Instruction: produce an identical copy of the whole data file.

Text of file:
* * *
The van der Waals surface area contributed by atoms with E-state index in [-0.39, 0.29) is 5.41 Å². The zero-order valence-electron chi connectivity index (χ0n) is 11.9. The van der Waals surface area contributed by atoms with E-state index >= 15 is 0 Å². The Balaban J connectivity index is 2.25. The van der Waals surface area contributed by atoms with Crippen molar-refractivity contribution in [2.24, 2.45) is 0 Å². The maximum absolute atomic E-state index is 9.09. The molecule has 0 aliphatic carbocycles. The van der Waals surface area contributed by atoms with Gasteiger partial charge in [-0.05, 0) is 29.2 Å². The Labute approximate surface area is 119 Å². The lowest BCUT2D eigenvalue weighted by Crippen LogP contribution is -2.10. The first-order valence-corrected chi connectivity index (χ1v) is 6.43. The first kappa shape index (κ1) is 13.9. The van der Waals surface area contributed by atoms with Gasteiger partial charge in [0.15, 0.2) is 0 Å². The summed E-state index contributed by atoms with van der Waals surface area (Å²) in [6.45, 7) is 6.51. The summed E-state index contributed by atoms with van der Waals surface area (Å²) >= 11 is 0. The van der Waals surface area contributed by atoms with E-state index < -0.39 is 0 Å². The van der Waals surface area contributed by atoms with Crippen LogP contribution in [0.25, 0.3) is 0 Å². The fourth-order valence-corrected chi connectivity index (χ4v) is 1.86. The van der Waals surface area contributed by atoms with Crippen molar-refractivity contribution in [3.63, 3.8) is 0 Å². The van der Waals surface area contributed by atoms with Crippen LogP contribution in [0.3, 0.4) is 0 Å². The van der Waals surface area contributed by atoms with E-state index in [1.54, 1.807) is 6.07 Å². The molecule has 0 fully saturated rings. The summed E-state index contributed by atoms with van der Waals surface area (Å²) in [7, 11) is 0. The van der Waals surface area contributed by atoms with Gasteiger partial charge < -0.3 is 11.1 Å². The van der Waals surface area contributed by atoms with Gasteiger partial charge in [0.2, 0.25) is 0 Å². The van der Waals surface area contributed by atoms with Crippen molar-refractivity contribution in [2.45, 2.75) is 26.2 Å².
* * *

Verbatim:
The van der Waals surface area contributed by atoms with E-state index in [-0.39, 0.29) is 5.41 Å². The zero-order valence-electron chi connectivity index (χ0n) is 11.9. The van der Waals surface area contributed by atoms with E-state index >= 15 is 0 Å². The Balaban J connectivity index is 2.25. The van der Waals surface area contributed by atoms with Crippen molar-refractivity contribution in [2.24, 2.45) is 0 Å². The maximum absolute atomic E-state index is 9.09. The molecule has 0 aliphatic carbocycles. The van der Waals surface area contributed by atoms with Gasteiger partial charge in [-0.05, 0) is 29.2 Å². The Labute approximate surface area is 119 Å². The lowest BCUT2D eigenvalue weighted by Crippen LogP contribution is -2.10. The first-order valence-corrected chi connectivity index (χ1v) is 6.43. The first kappa shape index (κ1) is 13.9. The van der Waals surface area contributed by atoms with Gasteiger partial charge in [0.15, 0.2) is 0 Å². The summed E-state index contributed by atoms with van der Waals surface area (Å²) in [6.45, 7) is 6.51. The summed E-state index contributed by atoms with van der Waals surface area (Å²) >= 11 is 0. The van der Waals surface area contributed by atoms with E-state index < -0.39 is 0 Å². The van der Waals surface area contributed by atoms with Crippen LogP contribution in [0.25, 0.3) is 0 Å². The fourth-order valence-corrected chi connectivity index (χ4v) is 1.86. The van der Waals surface area contributed by atoms with Crippen molar-refractivity contribution in [3.63, 3.8) is 0 Å². The van der Waals surface area contributed by atoms with Crippen LogP contribution in [0.3, 0.4) is 0 Å². The van der Waals surface area contributed by atoms with E-state index in [1.54, 1.807) is 6.07 Å². The molecule has 0 fully saturated rings. The summed E-state index contributed by atoms with van der Waals surface area (Å²) in [7, 11) is 0. The van der Waals surface area contributed by atoms with Gasteiger partial charge < -0.3 is 11.1 Å². The van der Waals surface area contributed by atoms with Gasteiger partial charge in [0.2, 0.25) is 0 Å². The van der Waals surface area contributed by atoms with Crippen molar-refractivity contribution in [2.45, 2.75) is 26.2 Å².